Rarely threatened throughout her week in the quiet Austrian city, Ana brushed aside her friend Cirstea in the first round, the pugnacious Zahlavova Strycova in the second round, and rising German Julia Goerges in the quarterfinal to reach her fourth semifinal of 2010.  Her determination emerged when she surmounted the distractions caused by a stomach illness and a bathroom break that cost her a game early in her second match.  Winless in her previous three semifinals, she halted that trend against the crafty Roberta Vinci, who had held match points against her during their previous meeting.  Having defused this Italian’s versatile style, a stern test of focus and consistency, Ana faced another veteran in the evergreen Schnyder.  In the shortest WTA final of 2010, Ivanovic surrendered just three games before sealing the title with an ace.  Adapting to Schnyder’s eccentric style, she cleverly anticipated her opponent’s gambits and often wrong-footed the Swiss star by pinpointing unexpected angles.  More splendid than any of the forehands that crackled through the court, however, was the glacier-melting smile that glowed from Ana’s face as she grasped her first trophy in two years.

Physically and emotionally weary from the weeks in Beijing and Linz, Ana collected two wins in Luxembourg before exiting to Goerges.  Those victories put her in position for a return to the top 20, however, a goal with which she entered the year’s concluding tournament in Bali.  Always at her best against Pavlyuchenkova, the Serb scored the first of the three victories that she required with minimal effort, for the erratic Russian failed to mount a credible challenge.  Far more suspenseful was the ensuing clash with Japanese veteran Kimiko Date Krumm, who had built an implausible comeback upon the bones of several top-20 foes.  Unfamiliar with the arrhythmic, unpredictable playing style of her opponent, Ivanovic sank into a first-set quagmire from which she extricated herself only after saving two set points on her own serve and breaking Date a game later.  Emboldened by the momentum shift, the Linz champion then raced into a 7-5, 2-0 advantage before the Japanese star could collect herself.  But Date had proved herself an indefatigable competitor throughout 2010, and she crafted a comeback that turned the tables on the Serb.  Just as Ivanovic saved set points before winning the first set, Date saved a match point before winning the second set.  At this stage, one favored the veteran to prevail as she had in several epics this year, for the momentum rested squarely in her corner, while Ivanovic’s fitness had raised concern in recent months.  Somewhat to our surprise, then, Ana remained unshaken by the lost second-set opportunity, recaptured the initiative by breaking Date in the first game, and held serve throughout the final set without facing a break point.  Another meeting with Kleybanova, the final unfolded in less nerve-jangling fashion; the Russian never held a lead except during a brief ebb in the Serb’s concentration early in the second set.  Sometimes bent but only once broken, Ivanovic showcased not only her familiar forehand weapons but bold, probing backhands that bore little resemblance to the meek slices upon which Kleybanova had feasted at Roland Garros.  During the first half of 2010, Ana had committed some of her most ghastly errors at the most crucial moments.  Now, she unleashed some of her most spectacular lasers when she most needed them, saving break points late in the second set and sealing the tiebreak that restored her to the top 20.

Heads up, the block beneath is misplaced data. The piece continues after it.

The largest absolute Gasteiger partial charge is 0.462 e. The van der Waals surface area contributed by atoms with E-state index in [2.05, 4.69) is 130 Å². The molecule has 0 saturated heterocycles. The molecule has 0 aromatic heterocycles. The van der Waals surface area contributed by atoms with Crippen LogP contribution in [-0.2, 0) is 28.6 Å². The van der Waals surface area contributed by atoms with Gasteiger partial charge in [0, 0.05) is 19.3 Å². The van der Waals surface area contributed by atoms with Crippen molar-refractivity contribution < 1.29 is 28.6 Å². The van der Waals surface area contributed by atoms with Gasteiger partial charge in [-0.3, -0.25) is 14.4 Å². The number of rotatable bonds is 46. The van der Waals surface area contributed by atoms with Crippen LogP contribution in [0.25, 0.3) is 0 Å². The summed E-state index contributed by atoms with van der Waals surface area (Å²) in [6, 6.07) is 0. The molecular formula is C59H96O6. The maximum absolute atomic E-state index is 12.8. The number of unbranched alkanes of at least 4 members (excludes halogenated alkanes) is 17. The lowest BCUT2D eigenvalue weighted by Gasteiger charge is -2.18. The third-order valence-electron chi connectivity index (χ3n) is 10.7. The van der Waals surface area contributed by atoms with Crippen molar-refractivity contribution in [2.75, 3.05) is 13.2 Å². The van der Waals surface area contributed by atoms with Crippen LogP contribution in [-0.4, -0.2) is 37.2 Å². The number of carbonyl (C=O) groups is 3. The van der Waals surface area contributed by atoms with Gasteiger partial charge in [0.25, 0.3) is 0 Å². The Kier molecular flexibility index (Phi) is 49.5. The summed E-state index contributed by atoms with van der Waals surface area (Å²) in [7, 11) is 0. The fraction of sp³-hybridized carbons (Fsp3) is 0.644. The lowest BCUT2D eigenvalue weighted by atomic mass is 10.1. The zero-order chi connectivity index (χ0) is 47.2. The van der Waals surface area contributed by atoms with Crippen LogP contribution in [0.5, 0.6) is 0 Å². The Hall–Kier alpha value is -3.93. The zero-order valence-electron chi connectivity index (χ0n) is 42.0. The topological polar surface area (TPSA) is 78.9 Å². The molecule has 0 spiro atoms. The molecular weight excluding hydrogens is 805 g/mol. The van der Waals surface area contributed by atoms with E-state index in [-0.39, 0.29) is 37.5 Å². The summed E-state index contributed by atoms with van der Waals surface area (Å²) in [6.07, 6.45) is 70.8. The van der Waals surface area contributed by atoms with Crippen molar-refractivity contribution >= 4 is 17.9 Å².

Since she defends only a handful of rankings points between mid-January and mid-May, Ivanovic has an excellent opportunity to rejoin the top 10 by Roland Garros.  Eager to capitalize upon this possibility, she has planned a rigorous schedule for early 2011.  Whether she can continue to ascend from these newly constructed foundations poses one of the more intriguing questions that next year will answer.

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After these two individual portraits, we broaden our canvas to recall the most memorable performers of 2010. Who enjoyed a season to remember, and who looks most likely to build upon their breakthroughs?  Although we will cover both the ATP and the WTA, we bring you the gentlemen (and some not very gentle men) next.